‘A great step in the right direction’: FCA’s anti-greenwash rules enter into force

Nearly 60 banks collectively provided $705.8bn to firms involved in in the fossil fuel sector last year.

Late last year, the FCA confirmed plans to introduce new measures to prevent asset managers from misleading investors about the environmental and social impacts of their funds.

Today (31 May), these anti-greenwashing rules have come into force.

Asset managers will now be required to adhere to the new Sustainability Disclosure Requirements (SDR) rules. These rules prohibit vague references to ‘sustainability’, ‘ESG’, or related terms in fund marketing. Instead, asset managers will be required to provide “clear, complete” information and select one of four specific fund labels.

The labels are ‘Sustainability Focus’, ‘Sustainability Improvers’, ‘Sustainability Impact’ and ‘Sustainability Mixed Goals’.

Asset managers will need to demonstrate that at least 70% of the fund’s assets support the chosen label.

Moreover, firms will be required to provide consumer-facing disclosures about a fund’s sustainability activities; offer detailed pre-contractual and ongoing disclosures at both entity and product levels for labelled or sustainability-referenced products; adhere to naming and marketing rules that restrict the use of certain sustainability terms to ensure accurate claims;and comply with additional rules for UK distributors, including the provision of product-level information.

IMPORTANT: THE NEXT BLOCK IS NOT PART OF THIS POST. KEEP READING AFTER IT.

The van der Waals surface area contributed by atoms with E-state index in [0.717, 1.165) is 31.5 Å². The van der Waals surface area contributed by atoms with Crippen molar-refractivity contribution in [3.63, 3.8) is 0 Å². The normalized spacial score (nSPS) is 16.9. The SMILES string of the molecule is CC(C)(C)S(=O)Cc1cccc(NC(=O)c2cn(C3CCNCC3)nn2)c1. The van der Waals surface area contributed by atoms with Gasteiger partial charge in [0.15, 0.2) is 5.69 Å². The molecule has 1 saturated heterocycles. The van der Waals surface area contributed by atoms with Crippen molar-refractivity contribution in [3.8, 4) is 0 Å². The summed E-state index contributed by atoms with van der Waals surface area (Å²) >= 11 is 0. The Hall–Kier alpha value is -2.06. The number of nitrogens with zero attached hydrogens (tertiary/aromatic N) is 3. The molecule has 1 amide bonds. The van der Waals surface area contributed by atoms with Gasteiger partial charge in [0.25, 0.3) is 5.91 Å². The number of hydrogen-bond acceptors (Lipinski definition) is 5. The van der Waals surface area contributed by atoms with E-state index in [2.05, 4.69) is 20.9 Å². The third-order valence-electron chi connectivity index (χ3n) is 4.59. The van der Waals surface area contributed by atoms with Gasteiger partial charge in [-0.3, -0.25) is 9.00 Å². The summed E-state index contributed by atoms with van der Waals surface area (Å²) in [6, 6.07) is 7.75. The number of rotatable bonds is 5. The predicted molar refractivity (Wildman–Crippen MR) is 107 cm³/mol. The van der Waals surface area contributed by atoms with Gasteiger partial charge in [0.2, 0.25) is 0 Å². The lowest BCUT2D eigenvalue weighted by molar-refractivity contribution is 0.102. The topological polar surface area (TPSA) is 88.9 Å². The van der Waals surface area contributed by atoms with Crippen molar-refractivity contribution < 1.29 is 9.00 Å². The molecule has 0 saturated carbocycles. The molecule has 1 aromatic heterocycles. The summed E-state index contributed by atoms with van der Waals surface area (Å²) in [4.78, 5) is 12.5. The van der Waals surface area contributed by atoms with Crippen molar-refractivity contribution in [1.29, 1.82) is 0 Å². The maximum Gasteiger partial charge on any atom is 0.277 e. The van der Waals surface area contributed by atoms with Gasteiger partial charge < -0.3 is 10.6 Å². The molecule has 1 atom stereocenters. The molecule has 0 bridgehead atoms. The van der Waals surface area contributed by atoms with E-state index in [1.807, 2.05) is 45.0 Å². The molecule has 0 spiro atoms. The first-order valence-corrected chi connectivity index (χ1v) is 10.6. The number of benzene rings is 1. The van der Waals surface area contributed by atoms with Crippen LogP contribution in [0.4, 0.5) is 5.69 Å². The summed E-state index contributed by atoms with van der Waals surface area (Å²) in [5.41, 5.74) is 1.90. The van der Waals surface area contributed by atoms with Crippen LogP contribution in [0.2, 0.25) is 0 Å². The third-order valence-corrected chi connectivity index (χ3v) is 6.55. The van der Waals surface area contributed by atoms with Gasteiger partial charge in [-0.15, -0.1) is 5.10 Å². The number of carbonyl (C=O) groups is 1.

Looking forward, the FCA is also consulting on extending SDR to portfolio managers. The proposed labelling and SDR for portfolio managers includes ensuring that product labels are accurate to help consumers understand what their money is being used for, and introducing marketing requirements to ensure that environmental claims are backed up.

Implementation guidance

The FCA issued new guidance last month to help the industry meet these new standards. Guidance includes good and poor practice examples of greenwashing to help firms implement the rule.

Furthermore, the UK Sustainable Investment and Finance Association (UKSIF) and PwC have released an implementation roadmap to help financial firms navigate the challenges of complying with the new SDR guidelines. The ten recommendations include: